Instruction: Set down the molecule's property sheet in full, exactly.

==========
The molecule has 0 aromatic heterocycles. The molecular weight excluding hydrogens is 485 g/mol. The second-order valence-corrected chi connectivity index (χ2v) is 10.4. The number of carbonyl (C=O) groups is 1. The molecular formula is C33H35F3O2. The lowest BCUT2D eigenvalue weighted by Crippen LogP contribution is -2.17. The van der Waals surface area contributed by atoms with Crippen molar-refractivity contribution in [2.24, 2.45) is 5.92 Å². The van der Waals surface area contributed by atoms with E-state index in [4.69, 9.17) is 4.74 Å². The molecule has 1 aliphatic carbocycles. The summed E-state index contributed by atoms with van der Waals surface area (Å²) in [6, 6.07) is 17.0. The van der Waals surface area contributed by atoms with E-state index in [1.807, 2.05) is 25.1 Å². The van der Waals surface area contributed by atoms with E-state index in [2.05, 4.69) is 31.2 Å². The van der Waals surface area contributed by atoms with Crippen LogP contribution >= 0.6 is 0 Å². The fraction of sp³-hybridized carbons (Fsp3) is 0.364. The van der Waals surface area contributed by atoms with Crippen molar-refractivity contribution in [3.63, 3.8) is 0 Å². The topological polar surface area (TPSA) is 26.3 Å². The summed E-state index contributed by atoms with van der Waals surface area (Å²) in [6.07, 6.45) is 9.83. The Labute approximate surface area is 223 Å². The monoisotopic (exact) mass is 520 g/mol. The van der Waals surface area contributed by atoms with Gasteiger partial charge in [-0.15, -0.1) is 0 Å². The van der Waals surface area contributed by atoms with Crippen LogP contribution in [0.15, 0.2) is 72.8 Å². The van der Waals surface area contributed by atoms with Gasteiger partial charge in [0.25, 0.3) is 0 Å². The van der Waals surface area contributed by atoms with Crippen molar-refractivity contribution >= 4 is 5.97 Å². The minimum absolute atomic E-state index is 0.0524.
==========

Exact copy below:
The molecule has 0 aromatic heterocycles. The molecular weight excluding hydrogens is 485 g/mol. The second-order valence-corrected chi connectivity index (χ2v) is 10.4. The number of carbonyl (C=O) groups is 1. The molecular formula is C33H35F3O2. The lowest BCUT2D eigenvalue weighted by Crippen LogP contribution is -2.17. The van der Waals surface area contributed by atoms with Crippen molar-refractivity contribution in [2.24, 2.45) is 5.92 Å². The van der Waals surface area contributed by atoms with E-state index in [4.69, 9.17) is 4.74 Å². The molecule has 1 aliphatic carbocycles. The summed E-state index contributed by atoms with van der Waals surface area (Å²) in [6, 6.07) is 17.0. The van der Waals surface area contributed by atoms with E-state index in [1.807, 2.05) is 25.1 Å². The van der Waals surface area contributed by atoms with E-state index in [2.05, 4.69) is 31.2 Å². The van der Waals surface area contributed by atoms with Crippen LogP contribution >= 0.6 is 0 Å². The fraction of sp³-hybridized carbons (Fsp3) is 0.364. The van der Waals surface area contributed by atoms with Crippen molar-refractivity contribution in [3.63, 3.8) is 0 Å². The topological polar surface area (TPSA) is 26.3 Å². The summed E-state index contributed by atoms with van der Waals surface area (Å²) in [6.07, 6.45) is 9.83. The Labute approximate surface area is 223 Å². The monoisotopic (exact) mass is 520 g/mol. The van der Waals surface area contributed by atoms with Gasteiger partial charge in [-0.15, -0.1) is 0 Å². The van der Waals surface area contributed by atoms with Crippen LogP contribution in [0.15, 0.2) is 72.8 Å². The van der Waals surface area contributed by atoms with Gasteiger partial charge in [0.25, 0.3) is 0 Å². The van der Waals surface area contributed by atoms with Crippen molar-refractivity contribution >= 4 is 5.97 Å². The minimum absolute atomic E-state index is 0.0524.